You get into this notion about how fandom can be toxic.
Because what are nerds but passionate? Passion is great when it wants to be shared, but passion can push discourse to other ends of the spectrum. My thing is the best and your thing is the worst. You’re not doing it right if you don’t like it for the same reasons that I do.
That crap is toxic. It’s about hoarding. It’s about being what we call in other parts of culture, "hipster." Saying, I discovered this first, it was my mine first, how dare you pretend to like it because you don’t understand it to the same degree that I do. With the internet, a lot of those barriers to entry have fallen away. You can learn a lot without becoming an otaku, without devoting your entire life to it. That is good. That means there are more people in the mix and more people in the mix is good.
You make a joke at the end of the book that all your relatives have been asking, so what are you going to do now, write an Aquaman book? And they all think that’s funny.
The amount of people who would read a book about Aquaman are me and the guy who runs The Aquaman Shrine. That’s two books right there. [Laughs]
Depends how many pictures are included in the book. [Laughs]
That’s true. [Laughs] I love writing about culture and I do think that there’s more to talk about with nerd culture. I’m writing a piece about what happens next now that “nerd culture” has become “culture” essentially. What happens next? At the end of the day to be able to call yourself anything because of your interests, to define yourself as a nerd because you like X,Y or Z is not the same thing as saying I’m queer, I’m Latino, I’m a Muslim. There’s something fundamentally different there. I
t is a very privileged thing at the end of the day to be able to define yourself as a nerd. I’m not saying they don’t get victimized. I was pushed into many a locker, but the kind of victimization, the kind of agency you have, is just different. And I’m still puzzling through that. Once I figure out what I want to say about that, I think that might be at least a part of the next book.
I think the most disturbing thing I’ve seen about online fandom is people thinking of “nerd” as an essential identity in that way.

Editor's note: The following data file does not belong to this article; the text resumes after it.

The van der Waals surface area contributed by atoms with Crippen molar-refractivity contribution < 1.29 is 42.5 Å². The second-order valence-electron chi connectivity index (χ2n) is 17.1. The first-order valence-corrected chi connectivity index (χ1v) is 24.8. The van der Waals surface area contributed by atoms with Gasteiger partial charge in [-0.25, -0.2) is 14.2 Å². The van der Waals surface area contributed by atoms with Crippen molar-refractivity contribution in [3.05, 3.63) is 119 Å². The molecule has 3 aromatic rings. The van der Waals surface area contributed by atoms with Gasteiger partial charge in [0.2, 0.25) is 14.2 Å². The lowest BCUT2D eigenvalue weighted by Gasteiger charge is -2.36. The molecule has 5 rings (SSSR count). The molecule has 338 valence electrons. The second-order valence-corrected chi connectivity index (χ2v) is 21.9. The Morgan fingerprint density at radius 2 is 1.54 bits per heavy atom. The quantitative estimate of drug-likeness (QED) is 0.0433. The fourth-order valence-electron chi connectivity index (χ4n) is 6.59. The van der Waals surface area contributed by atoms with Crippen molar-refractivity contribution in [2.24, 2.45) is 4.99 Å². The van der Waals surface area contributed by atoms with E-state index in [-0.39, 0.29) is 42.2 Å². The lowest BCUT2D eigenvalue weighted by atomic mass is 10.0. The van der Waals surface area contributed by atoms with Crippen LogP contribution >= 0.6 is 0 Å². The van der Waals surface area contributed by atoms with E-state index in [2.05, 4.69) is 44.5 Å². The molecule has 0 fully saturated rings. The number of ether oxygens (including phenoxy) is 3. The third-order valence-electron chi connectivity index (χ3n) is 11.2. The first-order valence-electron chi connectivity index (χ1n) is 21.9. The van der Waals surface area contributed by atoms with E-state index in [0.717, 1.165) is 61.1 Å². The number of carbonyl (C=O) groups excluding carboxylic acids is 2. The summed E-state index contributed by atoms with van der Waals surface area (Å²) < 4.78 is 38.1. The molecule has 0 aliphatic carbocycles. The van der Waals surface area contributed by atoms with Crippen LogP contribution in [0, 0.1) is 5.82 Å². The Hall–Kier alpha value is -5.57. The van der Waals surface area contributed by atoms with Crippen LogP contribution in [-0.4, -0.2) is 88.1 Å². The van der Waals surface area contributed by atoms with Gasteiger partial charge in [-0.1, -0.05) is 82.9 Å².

Where there’s this woundedness that emerges. This woundedness of, how dare you, this is mine. This is a very privileged, entitled thing to be able to say, I love Batman therefore X. I get it. I love Batman, too, but lots of different people like Batman for different reasons. That’s the thesis of the book.
People likely know you best for NPR’s Pop Culture Happy Hour podcast, which I listen to every week, and I have to ask, is it as much fun to do as it sounds?
Absolutely it is. I am constantly amazed that as many people listen to it as apparently do, because to me it’s a conversation with my friends. Yes I do prep. I do more prep than I do for conversations with my friends not in front of microphones. [Laughs]
I’ve listened to a lot of podcasts where it’s people trying to get their word in. What gets under-appreciated, I think, is just how good Linda [Holmes] is at doing what she does, because basically she is guiding this conversation. We have a planning document but it’s very sketchy. We don’t go in there and let each other know what we’re going to say. The other thing is that this show is heavily edited and I don’t think people appreciate the extent to which it is. We sound much smarter than we actually know ourselves to be. It is good chemistry. I think as much as we miss Trey [Graham], who was in the original fourth chair, getting more people into the mix of different ages and races and backgrounds, again, the more you can do that, the deeper conversations you can have.
Glen Weldon's "The Caped Crusade: Batman and the Rise of Nerd Culture" is on sale now.